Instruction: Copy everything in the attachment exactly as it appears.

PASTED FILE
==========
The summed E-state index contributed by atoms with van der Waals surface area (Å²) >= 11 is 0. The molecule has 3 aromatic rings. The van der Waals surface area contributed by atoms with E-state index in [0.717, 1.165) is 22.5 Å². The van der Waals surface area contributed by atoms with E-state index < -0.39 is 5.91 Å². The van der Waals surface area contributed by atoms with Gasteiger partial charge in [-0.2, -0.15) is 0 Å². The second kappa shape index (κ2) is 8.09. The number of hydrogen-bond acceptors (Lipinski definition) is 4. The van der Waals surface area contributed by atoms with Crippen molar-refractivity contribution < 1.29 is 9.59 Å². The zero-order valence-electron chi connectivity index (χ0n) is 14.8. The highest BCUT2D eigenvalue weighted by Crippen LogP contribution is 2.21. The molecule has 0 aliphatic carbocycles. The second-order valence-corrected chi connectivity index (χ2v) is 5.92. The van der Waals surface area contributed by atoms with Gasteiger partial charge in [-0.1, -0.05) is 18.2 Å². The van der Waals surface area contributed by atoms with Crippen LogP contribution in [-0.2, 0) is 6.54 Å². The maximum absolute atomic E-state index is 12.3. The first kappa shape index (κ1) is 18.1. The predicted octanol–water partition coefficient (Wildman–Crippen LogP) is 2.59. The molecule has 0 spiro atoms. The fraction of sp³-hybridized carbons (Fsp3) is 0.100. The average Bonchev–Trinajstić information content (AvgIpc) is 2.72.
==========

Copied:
The summed E-state index contributed by atoms with van der Waals surface area (Å²) >= 11 is 0. The molecule has 3 aromatic rings. The van der Waals surface area contributed by atoms with E-state index in [0.717, 1.165) is 22.5 Å². The van der Waals surface area contributed by atoms with E-state index < -0.39 is 5.91 Å². The van der Waals surface area contributed by atoms with Gasteiger partial charge in [-0.2, -0.15) is 0 Å². The second kappa shape index (κ2) is 8.09. The number of hydrogen-bond acceptors (Lipinski definition) is 4. The van der Waals surface area contributed by atoms with Crippen molar-refractivity contribution < 1.29 is 9.59 Å². The zero-order valence-electron chi connectivity index (χ0n) is 14.8. The highest BCUT2D eigenvalue weighted by Crippen LogP contribution is 2.21. The molecule has 0 aliphatic carbocycles. The second-order valence-corrected chi connectivity index (χ2v) is 5.92. The van der Waals surface area contributed by atoms with Gasteiger partial charge in [-0.1, -0.05) is 18.2 Å². The van der Waals surface area contributed by atoms with Crippen LogP contribution in [-0.2, 0) is 6.54 Å². The maximum absolute atomic E-state index is 12.3. The first kappa shape index (κ1) is 18.1. The predicted octanol–water partition coefficient (Wildman–Crippen LogP) is 2.59. The molecule has 0 spiro atoms. The fraction of sp³-hybridized carbons (Fsp3) is 0.100. The average Bonchev–Trinajstić information content (AvgIpc) is 2.72.